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  • The High Court of Australia has unanimously found that a class action waiver clause sought to be invoked in the Ruby Princess class action was an unfair term under the Australian Consumer Law.
  • The decision provides important guidance on the extraterritorial reach of the ACL, class action waiver clauses and exclusive jurisdiction clauses.

In Karpik v Carnival plc [2023] HCA 39 (‘Karpik‘), the appellant Ms Karpik commenced class action proceedings against Carnival and its subsidiary, Princess Cruise Lines, in connection with an outbreak of COVID-19 on the Ruby Princess cruise ship in March 2020.

A significant number of passengers on the voyage had entered into contracts for the cruise in the United States (‘US Passengers‘). Those contracts, governed by Californian law, contained:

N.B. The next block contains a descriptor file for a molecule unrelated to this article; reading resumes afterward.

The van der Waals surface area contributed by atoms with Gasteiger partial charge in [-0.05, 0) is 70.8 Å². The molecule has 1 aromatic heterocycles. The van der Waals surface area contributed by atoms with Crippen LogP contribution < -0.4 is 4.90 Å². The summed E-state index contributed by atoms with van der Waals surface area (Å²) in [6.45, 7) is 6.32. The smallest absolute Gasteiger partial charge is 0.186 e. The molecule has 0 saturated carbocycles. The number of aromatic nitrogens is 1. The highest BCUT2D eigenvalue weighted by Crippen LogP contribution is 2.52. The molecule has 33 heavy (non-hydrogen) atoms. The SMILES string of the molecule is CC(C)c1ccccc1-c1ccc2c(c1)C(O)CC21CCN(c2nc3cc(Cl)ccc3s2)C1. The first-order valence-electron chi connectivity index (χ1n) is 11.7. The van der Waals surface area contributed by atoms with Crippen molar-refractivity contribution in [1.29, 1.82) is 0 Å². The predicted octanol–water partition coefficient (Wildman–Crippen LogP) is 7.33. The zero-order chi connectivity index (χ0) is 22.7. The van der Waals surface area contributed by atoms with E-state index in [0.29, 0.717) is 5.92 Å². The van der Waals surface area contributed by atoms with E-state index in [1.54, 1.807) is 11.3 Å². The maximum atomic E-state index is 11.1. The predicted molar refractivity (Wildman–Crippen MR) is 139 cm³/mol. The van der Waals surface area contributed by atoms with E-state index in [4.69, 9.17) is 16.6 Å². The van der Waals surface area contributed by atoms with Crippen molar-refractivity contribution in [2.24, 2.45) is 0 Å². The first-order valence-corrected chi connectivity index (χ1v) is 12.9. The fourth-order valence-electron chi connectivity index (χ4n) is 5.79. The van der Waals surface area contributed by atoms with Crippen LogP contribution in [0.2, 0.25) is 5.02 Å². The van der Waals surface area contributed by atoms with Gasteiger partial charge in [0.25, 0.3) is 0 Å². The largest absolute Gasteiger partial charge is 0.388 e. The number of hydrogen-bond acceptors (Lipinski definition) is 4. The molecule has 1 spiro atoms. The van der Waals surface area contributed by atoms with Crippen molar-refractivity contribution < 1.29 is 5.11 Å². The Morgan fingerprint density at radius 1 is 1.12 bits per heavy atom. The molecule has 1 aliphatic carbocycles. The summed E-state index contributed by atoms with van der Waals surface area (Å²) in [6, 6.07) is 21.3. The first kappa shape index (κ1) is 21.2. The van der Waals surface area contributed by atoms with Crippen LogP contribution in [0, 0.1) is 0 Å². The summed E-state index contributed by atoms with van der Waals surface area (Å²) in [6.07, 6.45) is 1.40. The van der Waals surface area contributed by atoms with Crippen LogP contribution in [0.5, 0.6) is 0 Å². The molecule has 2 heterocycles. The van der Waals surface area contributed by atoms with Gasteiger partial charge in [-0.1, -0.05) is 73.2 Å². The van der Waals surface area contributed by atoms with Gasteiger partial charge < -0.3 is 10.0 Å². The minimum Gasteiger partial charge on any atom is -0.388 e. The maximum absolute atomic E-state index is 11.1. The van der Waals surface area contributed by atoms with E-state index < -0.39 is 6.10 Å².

• a class action waiver clause (which required the US Passengers to waive their rights to participate in class actions); and
  • an exclusive jurisdiction clause, in favour of the United States District Courts for the Central District of California.

Relying on both clauses, Carnival applied to stay the claims of the US Passengers. Although Carnival’s application was refused at first instance, the Full Court of the Federal Court declared that the US Passengers’ claims should be stayed on the basis that the terms of the US contracts were enforceable. Ms Karpik appealed this decision to the High Court and was granted special leave.

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